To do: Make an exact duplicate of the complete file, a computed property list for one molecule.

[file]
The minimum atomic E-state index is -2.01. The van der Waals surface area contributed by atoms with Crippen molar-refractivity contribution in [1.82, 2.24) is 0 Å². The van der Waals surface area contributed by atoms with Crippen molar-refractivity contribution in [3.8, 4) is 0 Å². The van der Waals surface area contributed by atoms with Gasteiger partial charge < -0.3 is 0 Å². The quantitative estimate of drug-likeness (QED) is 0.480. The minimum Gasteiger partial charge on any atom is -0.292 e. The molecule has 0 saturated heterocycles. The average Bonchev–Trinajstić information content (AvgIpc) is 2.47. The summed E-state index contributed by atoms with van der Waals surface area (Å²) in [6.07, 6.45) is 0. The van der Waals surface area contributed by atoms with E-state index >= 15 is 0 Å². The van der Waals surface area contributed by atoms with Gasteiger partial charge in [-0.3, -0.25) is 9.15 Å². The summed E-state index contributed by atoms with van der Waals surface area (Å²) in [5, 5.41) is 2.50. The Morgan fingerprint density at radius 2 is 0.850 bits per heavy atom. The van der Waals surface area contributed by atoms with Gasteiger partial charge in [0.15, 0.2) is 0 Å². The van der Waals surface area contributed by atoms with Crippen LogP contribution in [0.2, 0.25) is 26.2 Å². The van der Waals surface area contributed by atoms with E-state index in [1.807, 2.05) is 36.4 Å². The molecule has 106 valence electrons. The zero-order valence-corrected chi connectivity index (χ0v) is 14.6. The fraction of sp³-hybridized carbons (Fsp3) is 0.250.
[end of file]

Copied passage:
The minimum atomic E-state index is -2.01. The van der Waals surface area contributed by atoms with Crippen molar-refractivity contribution in [1.82, 2.24) is 0 Å². The van der Waals surface area contributed by atoms with Crippen molar-refractivity contribution in [3.8, 4) is 0 Å². The van der Waals surface area contributed by atoms with Gasteiger partial charge < -0.3 is 0 Å². The quantitative estimate of drug-likeness (QED) is 0.480. The minimum Gasteiger partial charge on any atom is -0.292 e. The molecule has 0 saturated heterocycles. The average Bonchev–Trinajstić information content (AvgIpc) is 2.47. The summed E-state index contributed by atoms with van der Waals surface area (Å²) in [6.07, 6.45) is 0. The van der Waals surface area contributed by atoms with E-state index >= 15 is 0 Å². The van der Waals surface area contributed by atoms with Gasteiger partial charge in [-0.3, -0.25) is 9.15 Å². The summed E-state index contributed by atoms with van der Waals surface area (Å²) in [5, 5.41) is 2.50. The Morgan fingerprint density at radius 2 is 0.850 bits per heavy atom. The van der Waals surface area contributed by atoms with Gasteiger partial charge in [0.15, 0.2) is 0 Å². The van der Waals surface area contributed by atoms with Crippen LogP contribution in [0.2, 0.25) is 26.2 Å². The van der Waals surface area contributed by atoms with E-state index in [1.807, 2.05) is 36.4 Å². The molecule has 106 valence electrons. The zero-order valence-corrected chi connectivity index (χ0v) is 14.6. The fraction of sp³-hybridized carbons (Fsp3) is 0.250.